Students have also engaged in media monitoring of the uses of the death penalty in South Asia and supported the Reprieve team in their scoping research about the death penalty in the region.

Project output

The participants in the Death Penalty Sentencing Mitigation clinic will be expected to prepare detailed casework memoranda connected to the various project tasks, which could include:

  • Family history research and the processes for obtaining records, including (but not limited to) mental health, social service, criminal history, educational, and housing records.
  • Research about citizenship rights and consular relations.
  • Country-specific or state-specific research about the application and uses of the death penalty.
  • Social science research connecting to the specific context, pathways and outcomes of the individual’s route to the crime. This could include information about age and offending, gender and offending, but also the broader socio-structural contexts of offending (exposure to abuse and violence, experiences in war).
  • Research about the preparation and filing of Inter-American Commission complains.
  • Research relating to specific country-level campaigns, e.g. ending the death penalty against young people in Saudi Arabia.

Project outline

Part one (Autumn Term)

Context, Background, and History of Sentencing Mitigation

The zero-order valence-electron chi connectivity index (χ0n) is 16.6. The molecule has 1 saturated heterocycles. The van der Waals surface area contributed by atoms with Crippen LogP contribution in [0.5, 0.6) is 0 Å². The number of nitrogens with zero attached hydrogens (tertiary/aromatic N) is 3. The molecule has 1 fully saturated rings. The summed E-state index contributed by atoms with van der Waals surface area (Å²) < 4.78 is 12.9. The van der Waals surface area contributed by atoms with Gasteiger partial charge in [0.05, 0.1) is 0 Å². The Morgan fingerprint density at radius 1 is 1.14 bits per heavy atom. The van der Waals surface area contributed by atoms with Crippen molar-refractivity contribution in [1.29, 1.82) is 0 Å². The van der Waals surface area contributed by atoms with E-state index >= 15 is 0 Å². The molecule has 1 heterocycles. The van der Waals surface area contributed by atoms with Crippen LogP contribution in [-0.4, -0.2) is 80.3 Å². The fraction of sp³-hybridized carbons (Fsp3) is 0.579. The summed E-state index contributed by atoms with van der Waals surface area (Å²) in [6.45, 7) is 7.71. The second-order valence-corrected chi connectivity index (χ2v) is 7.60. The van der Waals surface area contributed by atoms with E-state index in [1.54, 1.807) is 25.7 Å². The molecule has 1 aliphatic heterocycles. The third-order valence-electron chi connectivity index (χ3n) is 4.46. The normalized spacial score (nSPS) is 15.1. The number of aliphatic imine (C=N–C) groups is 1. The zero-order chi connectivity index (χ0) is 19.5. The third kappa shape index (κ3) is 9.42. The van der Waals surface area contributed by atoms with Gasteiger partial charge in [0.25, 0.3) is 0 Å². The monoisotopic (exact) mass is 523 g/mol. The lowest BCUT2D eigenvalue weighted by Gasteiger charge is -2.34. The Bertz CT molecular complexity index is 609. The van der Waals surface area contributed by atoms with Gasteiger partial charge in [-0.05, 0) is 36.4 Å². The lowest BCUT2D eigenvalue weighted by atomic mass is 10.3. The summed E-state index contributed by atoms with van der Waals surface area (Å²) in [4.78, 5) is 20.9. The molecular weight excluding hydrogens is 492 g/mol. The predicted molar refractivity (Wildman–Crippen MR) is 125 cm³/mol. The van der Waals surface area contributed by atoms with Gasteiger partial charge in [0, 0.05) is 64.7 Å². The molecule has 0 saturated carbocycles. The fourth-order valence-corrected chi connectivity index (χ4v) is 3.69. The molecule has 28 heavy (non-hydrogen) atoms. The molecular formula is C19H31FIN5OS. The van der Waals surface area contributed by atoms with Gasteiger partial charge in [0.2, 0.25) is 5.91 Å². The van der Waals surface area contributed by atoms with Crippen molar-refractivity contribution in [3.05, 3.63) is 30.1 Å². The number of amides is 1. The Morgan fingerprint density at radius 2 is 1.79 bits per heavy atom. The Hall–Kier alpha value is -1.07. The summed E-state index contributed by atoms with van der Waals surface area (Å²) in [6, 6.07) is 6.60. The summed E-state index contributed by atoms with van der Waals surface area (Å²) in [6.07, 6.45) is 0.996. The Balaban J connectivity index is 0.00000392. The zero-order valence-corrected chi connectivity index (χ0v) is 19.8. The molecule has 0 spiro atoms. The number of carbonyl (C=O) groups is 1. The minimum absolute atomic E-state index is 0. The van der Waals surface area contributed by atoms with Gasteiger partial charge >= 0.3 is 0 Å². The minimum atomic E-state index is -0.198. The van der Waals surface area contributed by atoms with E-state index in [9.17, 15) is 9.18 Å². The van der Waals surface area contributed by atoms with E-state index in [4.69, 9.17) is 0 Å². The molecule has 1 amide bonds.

Students will learn about the context and history of sentencing mitigation in the death penalty and non-capital contexts.

They will learn about the jurisprudential history and uses of mitigation in criminal cases, the relationship between mercy and mitigation, the global application and uses of mitigation work, and key questions relating to the role of mitigation in the study of law and society.

They will also receive more practical and hands-on training in the development of sentencing mitigation work, including the collection of life history records, conducting relevant social science research and conducting interviews.

Part two (Spring and Summer Term)

In part two, students will focus more specifically on the human rights-related dimensions of the uses and application of the death penalty, with specific attention to the challenges to the death penalty in various international contexts.

Skills acquired

Through their participation in the clinic, students will acquire several key practical skills as well as develop their theoretical knowledge about law and the social sciences, and the role of mitigation in the law.

The practical skills the students will develop will focus on the ways to effectively develop a comprehensive life history of an individual accused of a crime, including archival research, data collection, and interviewing skills.

They will also gain broader skills of advocacy around the death penalty which are attuned to both the individual case and the broader context of the penalty.

Students will also be trained in the effective analysis of life history records, the building of genograms and life history maps, and the significance of life history for the criminal case.

They will also acquire broader knowledge about the role of the social sciences in sentencing work, and the relationship and tensions between macro and micro level social histories.